Pig Health - Leptospirosis in Pigs
Mark White BVSc LLB DPM MRCVS
Infertility in sows can result from a wide range ofcauses, both of an infectious and non-infectiousnature. The latter includes management factors,nutrition and environment. Disease can play a role,although in the UKmany of the specific reproductivediseases either have never occurred or have beeneradicated e.g. Brucella suis, Aujeszky's Disease. PRRS, Parvovirus (PPV) and the vaginitis/endometritis(discharge) syndrome - associated with vaginalcontamination at or around service - have probablybeen the most frequent infectious causes of infertility inthis country although changes in management systems- particularly the removal of stalls and tethers at the
Fig 1 The demise of stalls and tethers has seen a
end of the 20th century - have coincided with a marked
reduction in discharges associated with returns to
programmes have seen a marked reduction in PPV
and to some extent PRRS, whilst an increasing use of
Leptospiras are spiral bacteria, which are associated
artificial insemination in the pig herd has reduced the
with a wide range of diseases in many species. One of
spread of both specific and non-specific venereal
the best known is L.icterohaemorrhagiae, the cause of
Weils Disease in man, which is primarily carried by rats
However, failures of conception leading to regular and
and can be seen as a systemic disease in young pigs,
irregular returns and later problems in pregnancy
albeit sporadically. The dog Lepto - L canicola - can
relating to mummification, abortion and poor quality of
cause sporadic septicaemic disease in young piglets
pigs born remain major features on many breeding pig
L.pomona is a specific, severe cause of reproductive
units and whilst management is often the primary
loss in pigs (including abortion) but has never been
culprit, in many cases other infectious diseases may be
diagnosed in the UK. In this country, L.bratislava (part
implicated. Porcine Circovirus type II has become
of the Australis gp) may be the cause of a specific
enzootic throughout the UK pig population and has
disease pattern in sows but, unfortunately, tends to be
been linked with reproductive failure in gilts and sows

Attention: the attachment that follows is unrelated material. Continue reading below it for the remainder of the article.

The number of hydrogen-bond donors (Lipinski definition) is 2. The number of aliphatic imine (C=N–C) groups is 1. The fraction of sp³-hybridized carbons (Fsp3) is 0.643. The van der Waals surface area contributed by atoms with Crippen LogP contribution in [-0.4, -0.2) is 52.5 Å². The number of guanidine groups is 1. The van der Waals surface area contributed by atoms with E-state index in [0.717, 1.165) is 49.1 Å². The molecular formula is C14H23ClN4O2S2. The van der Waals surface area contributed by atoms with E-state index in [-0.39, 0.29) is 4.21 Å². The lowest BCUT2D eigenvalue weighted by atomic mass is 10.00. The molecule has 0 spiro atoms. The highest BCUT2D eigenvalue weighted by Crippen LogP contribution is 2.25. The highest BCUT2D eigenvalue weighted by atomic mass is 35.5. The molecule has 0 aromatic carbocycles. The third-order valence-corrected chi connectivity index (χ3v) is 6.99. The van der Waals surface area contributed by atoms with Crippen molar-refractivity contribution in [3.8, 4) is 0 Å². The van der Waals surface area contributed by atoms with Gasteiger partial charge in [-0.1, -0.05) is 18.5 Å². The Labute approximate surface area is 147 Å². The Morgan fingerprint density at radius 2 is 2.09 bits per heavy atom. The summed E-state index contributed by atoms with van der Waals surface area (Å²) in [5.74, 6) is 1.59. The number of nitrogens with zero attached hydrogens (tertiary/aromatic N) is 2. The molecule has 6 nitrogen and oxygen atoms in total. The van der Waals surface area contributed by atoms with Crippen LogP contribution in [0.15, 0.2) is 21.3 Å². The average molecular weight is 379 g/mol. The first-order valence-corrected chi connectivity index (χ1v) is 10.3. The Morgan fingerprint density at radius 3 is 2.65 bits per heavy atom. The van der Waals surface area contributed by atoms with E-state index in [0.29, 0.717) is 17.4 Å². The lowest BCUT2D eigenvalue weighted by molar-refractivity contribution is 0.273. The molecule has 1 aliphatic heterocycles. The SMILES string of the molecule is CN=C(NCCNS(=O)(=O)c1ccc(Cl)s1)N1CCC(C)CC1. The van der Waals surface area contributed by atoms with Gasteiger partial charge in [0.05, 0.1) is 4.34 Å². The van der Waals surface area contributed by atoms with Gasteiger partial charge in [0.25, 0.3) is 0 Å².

used as a bucket diagnosis for reproductive failure,
producing a SMEDI like syndrome similar to PPV.
frequently without any diagnostic backup.
However, there remains considerable uncertainty as toits actual significance in the field. Other primary
infectious agents that have implicated in reproductive
L.bratislava is not associated with illness in pigs, its
disease are Leptospira and Chlamydophila.
effects being restricted to reproductive damage.
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Fig 3 Late mummification can be a feature of
Confirmatory diagnosis is difficult to achieve. Demonstration of the organisms by fluorescent
Fig 2 Discharging prior to return to service may be a
feature of Leptospira infection
antibody test (FAT) in aborted material or in thereproductive organs of culled sows provides strong
The signs seen can include:-
evidence of its involvement. Serology is confusing.
1) An elevation in returns to service both at regular
Where a recent infection has occurred, the MA titres
3 week intervals and at abnormal times (e.g. 28-35
will rise dramatically (into the thousands) but will fall
days post service).
rapidly (within weeks).
2) Mucopurulent discharges may occur 2-3 days
It is common practice to blood sample a herd
before the sow demonstrates a return to oestrous.
suffering reproductive failure and find titres of 1:50,1:100 or even 1:200 in some animals. It is very
3) Abortions may occur, particularly in late
dangerous to assume any significance in such
results. Low level titres may be present in the
4) Increase in weak pigs born, stillbirths and
normal herd and there is some degree of cross
mummification are also typical features of a true
reaction with the many other serotypes present in
and around the pig farm, particularly in rodents and
5) Where confirmed cases do occur, they are
other wildlife (hedgehogs, foxes, badgers etc) to
frequently seen in established herds affecting gilts
which obviously the outdoor herd is frequently
only, suggesting that sows have some immunity. L.
bratislava may occasionally be implicated in herd
Caution should therefore be applied to interpreting
infertility outbreaks affecting all ages of sows that
last no more than a single herd cycle of five months.
- Sufficient samples should be taken. A minimum
6) Some veterinarians and producers believe that L.
of six samples, and up to fourteen, should be
bratislava can be the cause of long term cyclical
taken for a herd screen where fertility problems
infertility problems within herds but the definitive
evidence to support such a belief id frequently
- Sample sows when they abort or farrow with
abnormal litters - not two to three weeks later asis needed for PRRS investigation.
- For herd screens, paired sampling (two to three
weeks apart from suspicious animals) will revealchanging patterns.
- Widespread titres of 1:400 or more are
suggestive of actual circulation of the bacteria,though even that in itself is not diagnostic.
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Despite a commonly held view, there is no evidence
No vaccines are currently available in the UK to
appearing in the spring and autumn. This belief
control L.bratislava, although they are available in
seems to have arisen simply because such a
Europe and can be imported by a veterinary
pattern is seen in cattle affected with a totally
surgeon under a Special Import Certificate. (Farrow
different serotype - L.hardjo.
Sure B: Zoetis) Some UK based veterinary
surgeons are strong believers in using such
Where the disease is confirmed, herd treatment
with antibiotics is appropriate. This can take the
Leptospira species with Erysipelas and PPV.